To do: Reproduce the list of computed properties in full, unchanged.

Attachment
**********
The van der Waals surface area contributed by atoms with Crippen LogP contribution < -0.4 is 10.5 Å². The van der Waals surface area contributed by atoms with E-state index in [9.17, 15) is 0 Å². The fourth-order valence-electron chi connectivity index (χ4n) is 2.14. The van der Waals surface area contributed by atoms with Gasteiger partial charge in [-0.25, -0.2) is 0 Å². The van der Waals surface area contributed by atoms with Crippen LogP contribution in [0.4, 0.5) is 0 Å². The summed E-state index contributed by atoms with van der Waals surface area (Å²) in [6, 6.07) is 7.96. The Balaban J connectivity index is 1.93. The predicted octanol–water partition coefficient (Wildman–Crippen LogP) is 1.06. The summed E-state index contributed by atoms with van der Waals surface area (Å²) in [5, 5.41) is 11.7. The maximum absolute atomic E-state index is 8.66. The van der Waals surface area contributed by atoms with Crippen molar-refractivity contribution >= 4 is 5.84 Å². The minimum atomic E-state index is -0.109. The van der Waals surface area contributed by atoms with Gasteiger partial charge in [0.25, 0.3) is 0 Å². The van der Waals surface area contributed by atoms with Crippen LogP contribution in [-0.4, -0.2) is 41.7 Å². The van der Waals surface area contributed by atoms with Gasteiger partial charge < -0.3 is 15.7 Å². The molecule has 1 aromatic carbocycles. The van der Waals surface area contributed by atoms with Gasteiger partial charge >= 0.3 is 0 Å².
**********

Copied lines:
The van der Waals surface area contributed by atoms with Crippen LogP contribution < -0.4 is 10.5 Å². The van der Waals surface area contributed by atoms with E-state index in [9.17, 15) is 0 Å². The fourth-order valence-electron chi connectivity index (χ4n) is 2.14. The van der Waals surface area contributed by atoms with Gasteiger partial charge in [-0.25, -0.2) is 0 Å². The van der Waals surface area contributed by atoms with Crippen LogP contribution in [0.4, 0.5) is 0 Å². The summed E-state index contributed by atoms with van der Waals surface area (Å²) in [6, 6.07) is 7.96. The Balaban J connectivity index is 1.93. The predicted octanol–water partition coefficient (Wildman–Crippen LogP) is 1.06. The summed E-state index contributed by atoms with van der Waals surface area (Å²) in [5, 5.41) is 11.7. The maximum absolute atomic E-state index is 8.66. The van der Waals surface area contributed by atoms with Crippen molar-refractivity contribution >= 4 is 5.84 Å². The minimum atomic E-state index is -0.109. The van der Waals surface area contributed by atoms with Gasteiger partial charge in [0.25, 0.3) is 0 Å². The van der Waals surface area contributed by atoms with Crippen LogP contribution in [-0.4, -0.2) is 41.7 Å². The van der Waals surface area contributed by atoms with Gasteiger partial charge < -0.3 is 15.7 Å². The molecule has 1 aromatic carbocycles. The van der Waals surface area contributed by atoms with Gasteiger partial charge >= 0.3 is 0 Å².